Associated Press
Video stills of Omar Khadr

Detainee’s Lawyers Release First-Ever Guantanamo Video

July 15, 2008 06:01 PM
by Rachel Balik
Attorneys for Canadian-born Omar Khadr released the video of his interrogation at Guantanamo with intent to incite Canada to free him.

30-Second Summary

Omar Khadr, 21, a Canadian citizen whose family moved to Afghanistan to join al-Qaida, was captured at age 15 after a battle between alleged al-Qaida members and American soldiers in which he sustained severe injuries and allegedly threw a grenade. He was the youngest terrorism suspect imprisoned at Guantanamo Bay.

In the video, the boy, then 16, pulls on his hair, begs for medical treatment and cries, “you don’t care about me,” when soldiers deny him help.

His attorneys have released the video of his interrogation at the notorious prison—the first public video of Guantanamo prisoners—in the hopes that the Canadian government will refuse to comply with the United States as it tries Khadr on terrorism charges. Attorney, Dennis Edney, told the Toronto Star, “I hope Canadians will be outraged to see the callous and disgraceful treatment of a Canadian youth.”

Many Canadians are indeed outraged. One law student has drafted a petition to Prime Minister Stephen Harper, and Amnesty International has demanded that Khadr be returned to Canada because his treatment “throughout his detention violates the USA’s obligations under international law.” But Harper says Canada has a precedent of refraining from intervention, and he will adhere to it.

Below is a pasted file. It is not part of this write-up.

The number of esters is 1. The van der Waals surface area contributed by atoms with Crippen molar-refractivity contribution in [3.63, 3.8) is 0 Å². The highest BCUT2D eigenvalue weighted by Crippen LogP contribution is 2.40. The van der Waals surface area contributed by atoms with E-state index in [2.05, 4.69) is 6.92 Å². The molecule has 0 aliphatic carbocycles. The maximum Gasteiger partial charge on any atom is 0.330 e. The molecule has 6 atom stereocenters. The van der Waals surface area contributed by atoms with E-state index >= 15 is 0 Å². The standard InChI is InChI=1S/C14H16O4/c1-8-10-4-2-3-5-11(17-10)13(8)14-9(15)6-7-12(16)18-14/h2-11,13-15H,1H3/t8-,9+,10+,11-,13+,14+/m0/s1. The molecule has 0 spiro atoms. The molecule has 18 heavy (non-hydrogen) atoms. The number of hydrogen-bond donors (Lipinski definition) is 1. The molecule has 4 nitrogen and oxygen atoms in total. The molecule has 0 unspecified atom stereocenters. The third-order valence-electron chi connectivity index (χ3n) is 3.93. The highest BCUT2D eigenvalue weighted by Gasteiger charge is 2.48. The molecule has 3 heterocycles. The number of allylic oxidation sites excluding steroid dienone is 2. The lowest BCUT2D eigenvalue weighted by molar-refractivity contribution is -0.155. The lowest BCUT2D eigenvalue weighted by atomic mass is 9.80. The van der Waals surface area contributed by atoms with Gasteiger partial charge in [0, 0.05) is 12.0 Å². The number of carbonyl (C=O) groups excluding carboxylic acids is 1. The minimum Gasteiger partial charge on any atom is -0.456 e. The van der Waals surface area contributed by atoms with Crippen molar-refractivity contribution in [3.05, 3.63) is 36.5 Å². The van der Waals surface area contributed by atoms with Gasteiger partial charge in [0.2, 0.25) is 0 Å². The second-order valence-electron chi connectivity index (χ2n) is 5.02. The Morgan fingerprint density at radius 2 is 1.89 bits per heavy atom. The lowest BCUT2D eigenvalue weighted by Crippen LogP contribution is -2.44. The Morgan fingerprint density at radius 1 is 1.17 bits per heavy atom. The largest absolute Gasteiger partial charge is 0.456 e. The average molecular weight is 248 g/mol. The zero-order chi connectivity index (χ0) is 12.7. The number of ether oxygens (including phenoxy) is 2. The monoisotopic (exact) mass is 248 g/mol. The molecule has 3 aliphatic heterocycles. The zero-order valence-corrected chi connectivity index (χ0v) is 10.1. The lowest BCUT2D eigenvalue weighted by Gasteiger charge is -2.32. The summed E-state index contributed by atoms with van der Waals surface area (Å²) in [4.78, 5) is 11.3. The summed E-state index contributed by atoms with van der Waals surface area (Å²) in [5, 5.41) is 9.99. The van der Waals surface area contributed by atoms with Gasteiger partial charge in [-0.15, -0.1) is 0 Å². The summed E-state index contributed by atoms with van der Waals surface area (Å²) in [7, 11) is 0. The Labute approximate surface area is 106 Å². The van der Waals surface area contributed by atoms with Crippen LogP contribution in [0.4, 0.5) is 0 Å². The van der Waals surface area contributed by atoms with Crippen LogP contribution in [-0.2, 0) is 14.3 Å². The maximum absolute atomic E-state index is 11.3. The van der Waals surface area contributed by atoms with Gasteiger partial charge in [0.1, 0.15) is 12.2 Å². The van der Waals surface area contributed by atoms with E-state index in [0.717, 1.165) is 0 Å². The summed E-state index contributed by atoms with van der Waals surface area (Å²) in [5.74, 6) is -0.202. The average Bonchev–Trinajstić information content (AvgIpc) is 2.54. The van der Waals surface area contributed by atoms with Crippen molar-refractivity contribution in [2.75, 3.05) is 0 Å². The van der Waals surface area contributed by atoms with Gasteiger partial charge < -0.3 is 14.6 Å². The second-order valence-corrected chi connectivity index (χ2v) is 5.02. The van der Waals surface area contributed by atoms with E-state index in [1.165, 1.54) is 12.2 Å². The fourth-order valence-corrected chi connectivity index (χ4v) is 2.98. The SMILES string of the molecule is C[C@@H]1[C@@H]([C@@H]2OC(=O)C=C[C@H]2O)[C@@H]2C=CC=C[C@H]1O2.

Khadr was born in Canada but grew up on an al-Qaida compound in Afghanistan, where he socialized with Osama bin Laden’s children. They were raised to believe that the greatest honor in life was to be a martyr for Islam, and trained as terrorists. Khadr’s brother, who now works for the CIA, explains that attending Afghani terrorist training camps “is, like, for kids here to go to a hockey camp.”

Headline Links: ‘First Guantanamo video released’

Background: Abuse at Guantanamo

Key Player: Omar Khadr

Opinion & Analysis: Is this injustice?

What should be done?
Canada’s next move

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